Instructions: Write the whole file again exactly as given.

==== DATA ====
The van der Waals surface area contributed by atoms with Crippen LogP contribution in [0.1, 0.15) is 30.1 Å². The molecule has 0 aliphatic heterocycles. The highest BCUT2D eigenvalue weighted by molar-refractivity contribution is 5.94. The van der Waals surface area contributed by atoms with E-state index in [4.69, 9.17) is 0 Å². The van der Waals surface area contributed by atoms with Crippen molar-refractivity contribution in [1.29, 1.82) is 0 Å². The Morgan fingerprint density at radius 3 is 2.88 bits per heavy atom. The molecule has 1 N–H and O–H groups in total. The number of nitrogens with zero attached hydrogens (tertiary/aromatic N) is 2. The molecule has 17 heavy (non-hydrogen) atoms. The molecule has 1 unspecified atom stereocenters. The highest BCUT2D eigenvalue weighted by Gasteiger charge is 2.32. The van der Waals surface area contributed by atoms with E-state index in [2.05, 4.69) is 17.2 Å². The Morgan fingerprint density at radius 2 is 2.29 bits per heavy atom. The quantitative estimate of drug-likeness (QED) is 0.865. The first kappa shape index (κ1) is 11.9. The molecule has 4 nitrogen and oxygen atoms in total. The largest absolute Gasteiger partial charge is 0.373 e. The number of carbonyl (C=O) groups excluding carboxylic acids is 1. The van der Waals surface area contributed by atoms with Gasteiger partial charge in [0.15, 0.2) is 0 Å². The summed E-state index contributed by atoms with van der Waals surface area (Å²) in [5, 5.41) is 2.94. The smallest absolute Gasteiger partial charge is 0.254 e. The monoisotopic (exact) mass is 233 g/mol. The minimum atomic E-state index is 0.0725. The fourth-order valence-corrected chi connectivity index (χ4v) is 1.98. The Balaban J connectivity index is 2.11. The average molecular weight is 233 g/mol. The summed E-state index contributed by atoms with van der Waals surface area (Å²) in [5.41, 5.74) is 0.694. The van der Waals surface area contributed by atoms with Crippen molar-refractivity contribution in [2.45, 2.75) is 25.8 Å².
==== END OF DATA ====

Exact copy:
The van der Waals surface area contributed by atoms with Crippen LogP contribution in [0.1, 0.15) is 30.1 Å². The molecule has 0 aliphatic heterocycles. The highest BCUT2D eigenvalue weighted by molar-refractivity contribution is 5.94. The van der Waals surface area contributed by atoms with E-state index in [4.69, 9.17) is 0 Å². The van der Waals surface area contributed by atoms with Crippen molar-refractivity contribution in [1.29, 1.82) is 0 Å². The Morgan fingerprint density at radius 3 is 2.88 bits per heavy atom. The molecule has 1 N–H and O–H groups in total. The number of nitrogens with zero attached hydrogens (tertiary/aromatic N) is 2. The molecule has 17 heavy (non-hydrogen) atoms. The molecule has 1 unspecified atom stereocenters. The highest BCUT2D eigenvalue weighted by Gasteiger charge is 2.32. The van der Waals surface area contributed by atoms with E-state index in [2.05, 4.69) is 17.2 Å². The Morgan fingerprint density at radius 2 is 2.29 bits per heavy atom. The quantitative estimate of drug-likeness (QED) is 0.865. The first kappa shape index (κ1) is 11.9. The molecule has 4 nitrogen and oxygen atoms in total. The largest absolute Gasteiger partial charge is 0.373 e. The number of carbonyl (C=O) groups excluding carboxylic acids is 1. The van der Waals surface area contributed by atoms with Gasteiger partial charge in [0.15, 0.2) is 0 Å². The summed E-state index contributed by atoms with van der Waals surface area (Å²) in [5, 5.41) is 2.94. The smallest absolute Gasteiger partial charge is 0.254 e. The monoisotopic (exact) mass is 233 g/mol. The minimum atomic E-state index is 0.0725. The fourth-order valence-corrected chi connectivity index (χ4v) is 1.98. The Balaban J connectivity index is 2.11. The average molecular weight is 233 g/mol. The summed E-state index contributed by atoms with van der Waals surface area (Å²) in [5.41, 5.74) is 0.694. The van der Waals surface area contributed by atoms with Crippen molar-refractivity contribution in [2.45, 2.75) is 25.8 Å².